What is the last documentary you saw? Was it on TV or in cinema? How did it touch you? I bet you can’t answer all these questions at one take! Yet, if you go and watch “The Perfect Motion” (TPM) right now in a nearby cinema (in Cambodia), you’ll feel different about the documentary. And, after watching the whole movie, I learned why TPM is worth your time, money and spirit. Read this post along for five main reasons you should check it out.
1- Familiarity Prevails
The film starts off with a familiar topic: Royal Ballet (របាំព្រះរាជទ្រព្យ). Most Cambodian people have seen or at least heard of this classical dance, long attached to the Royal Family. I must say what triggers our comfort is all those little mysteries behind its historic evolution. For example, do you know who was our first Apsara dancer?
2- Accessibility through Common Subjects
This sounds similar to the first feature. Yet, what I meant here is by its storytelling techniques. The Khmer words and voices were carefully chosen to touch our heart beats. Just when I heard Master Savay say, “I can be die and be reborn. But arts should never die.”, this statement has already given me some goose bumps.
3- Unexpected Insight
Of course, we somehow enjoy the dance once performed. Aside from getting its lyrics, how many of us have embraced the meanings of those moves, from “blossoming” to “fall”? Above all, how much do we know they are related to natural life cycle? Historically speaking, I never realized the struggle of another master, when she kept bending her fingers in secrecy during Khmer Rouge regime.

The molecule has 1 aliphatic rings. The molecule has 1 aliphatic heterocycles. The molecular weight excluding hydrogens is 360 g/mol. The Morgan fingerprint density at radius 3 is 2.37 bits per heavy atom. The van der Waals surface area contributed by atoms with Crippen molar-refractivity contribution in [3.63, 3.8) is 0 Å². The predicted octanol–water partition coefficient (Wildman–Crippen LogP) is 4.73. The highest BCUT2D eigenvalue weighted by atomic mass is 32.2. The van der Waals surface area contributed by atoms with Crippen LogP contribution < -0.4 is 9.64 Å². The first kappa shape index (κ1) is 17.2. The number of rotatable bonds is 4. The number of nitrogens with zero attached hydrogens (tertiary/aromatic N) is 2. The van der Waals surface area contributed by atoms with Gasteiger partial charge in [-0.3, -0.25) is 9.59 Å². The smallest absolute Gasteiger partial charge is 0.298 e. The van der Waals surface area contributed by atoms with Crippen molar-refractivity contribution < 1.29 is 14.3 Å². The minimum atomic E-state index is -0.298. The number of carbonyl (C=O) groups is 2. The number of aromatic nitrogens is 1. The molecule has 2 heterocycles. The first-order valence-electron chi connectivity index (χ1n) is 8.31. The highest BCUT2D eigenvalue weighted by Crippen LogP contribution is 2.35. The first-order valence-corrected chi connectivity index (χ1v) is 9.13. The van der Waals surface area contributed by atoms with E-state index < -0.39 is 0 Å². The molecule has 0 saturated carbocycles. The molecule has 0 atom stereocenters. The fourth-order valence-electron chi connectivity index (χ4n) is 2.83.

4- Punchy Statements
I already quoted one above. The most familiar one is, “If culture is ruined, our nation disappears.” I admit most of our youth have taken this lightly from our school days. After watching the whole movie, I learned how such a slogan has personalized our senior artists and their lives. It feels like they live or even die for the sake of their cherished arts.
5- Directing with a Clear Stand
Somehow, I was a bit lucky to know one of this film’s producers. He told me, before I watched it, that “The Perfect Motion” is about “transmission”. My immediate reaction was, “This can’t be true as I find few youth interested in such an art form”. Following the screening session, I changed my view and concluded that it is NOT about how many we are, but how much it matters to us.
In a nutshell, you can find more features from this movie than I described here, on your own. Once again, should I remind you to go and see it now? Of course, don’t just stop at those trailer, interviews or testimonials. Go live it as arts make us who we are today and, for sure, tomorrow!